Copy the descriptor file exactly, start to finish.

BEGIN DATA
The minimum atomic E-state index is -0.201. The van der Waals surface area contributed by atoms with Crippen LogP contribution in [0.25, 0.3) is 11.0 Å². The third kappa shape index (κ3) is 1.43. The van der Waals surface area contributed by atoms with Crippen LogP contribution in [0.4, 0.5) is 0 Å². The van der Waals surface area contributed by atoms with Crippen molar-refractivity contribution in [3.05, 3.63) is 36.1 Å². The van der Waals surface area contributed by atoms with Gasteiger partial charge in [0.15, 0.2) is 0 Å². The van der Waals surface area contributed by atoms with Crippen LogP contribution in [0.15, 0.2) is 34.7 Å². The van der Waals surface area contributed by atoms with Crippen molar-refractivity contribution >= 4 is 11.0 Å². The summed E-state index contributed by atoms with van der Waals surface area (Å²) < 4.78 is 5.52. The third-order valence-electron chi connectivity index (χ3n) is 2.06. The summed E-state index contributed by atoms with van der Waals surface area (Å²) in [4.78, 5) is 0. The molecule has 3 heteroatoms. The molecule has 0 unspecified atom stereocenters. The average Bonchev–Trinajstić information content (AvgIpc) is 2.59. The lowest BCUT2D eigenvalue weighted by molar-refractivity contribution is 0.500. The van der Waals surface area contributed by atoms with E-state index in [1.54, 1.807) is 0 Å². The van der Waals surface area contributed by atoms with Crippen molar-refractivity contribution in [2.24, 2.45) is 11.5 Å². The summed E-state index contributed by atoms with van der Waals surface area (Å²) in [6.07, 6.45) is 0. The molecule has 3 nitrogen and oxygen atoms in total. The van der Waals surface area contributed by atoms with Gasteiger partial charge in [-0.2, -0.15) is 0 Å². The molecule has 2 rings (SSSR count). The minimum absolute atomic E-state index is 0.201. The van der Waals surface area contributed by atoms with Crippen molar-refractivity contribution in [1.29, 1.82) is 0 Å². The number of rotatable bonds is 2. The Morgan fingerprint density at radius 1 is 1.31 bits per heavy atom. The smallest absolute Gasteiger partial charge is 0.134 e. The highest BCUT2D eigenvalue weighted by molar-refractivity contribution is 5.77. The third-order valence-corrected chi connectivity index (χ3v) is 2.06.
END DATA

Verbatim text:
The minimum atomic E-state index is -0.201. The van der Waals surface area contributed by atoms with Crippen LogP contribution in [0.25, 0.3) is 11.0 Å². The third kappa shape index (κ3) is 1.43. The van der Waals surface area contributed by atoms with Crippen LogP contribution in [0.4, 0.5) is 0 Å². The van der Waals surface area contributed by atoms with Crippen molar-refractivity contribution in [3.05, 3.63) is 36.1 Å². The van der Waals surface area contributed by atoms with Gasteiger partial charge in [0.15, 0.2) is 0 Å². The van der Waals surface area contributed by atoms with Crippen LogP contribution in [0.15, 0.2) is 34.7 Å². The van der Waals surface area contributed by atoms with Crippen molar-refractivity contribution >= 4 is 11.0 Å². The summed E-state index contributed by atoms with van der Waals surface area (Å²) < 4.78 is 5.52. The third-order valence-electron chi connectivity index (χ3n) is 2.06. The summed E-state index contributed by atoms with van der Waals surface area (Å²) in [4.78, 5) is 0. The molecule has 3 heteroatoms. The molecule has 0 unspecified atom stereocenters. The average Bonchev–Trinajstić information content (AvgIpc) is 2.59. The lowest BCUT2D eigenvalue weighted by molar-refractivity contribution is 0.500. The van der Waals surface area contributed by atoms with E-state index in [1.54, 1.807) is 0 Å². The van der Waals surface area contributed by atoms with Crippen molar-refractivity contribution in [2.24, 2.45) is 11.5 Å². The summed E-state index contributed by atoms with van der Waals surface area (Å²) in [6.07, 6.45) is 0. The molecule has 3 nitrogen and oxygen atoms in total. The van der Waals surface area contributed by atoms with Gasteiger partial charge in [-0.2, -0.15) is 0 Å². The molecule has 2 rings (SSSR count). The minimum absolute atomic E-state index is 0.201. The van der Waals surface area contributed by atoms with Crippen molar-refractivity contribution in [1.29, 1.82) is 0 Å². The number of rotatable bonds is 2. The Morgan fingerprint density at radius 1 is 1.31 bits per heavy atom. The smallest absolute Gasteiger partial charge is 0.134 e. The highest BCUT2D eigenvalue weighted by molar-refractivity contribution is 5.77. The third-order valence-corrected chi connectivity index (χ3v) is 2.06.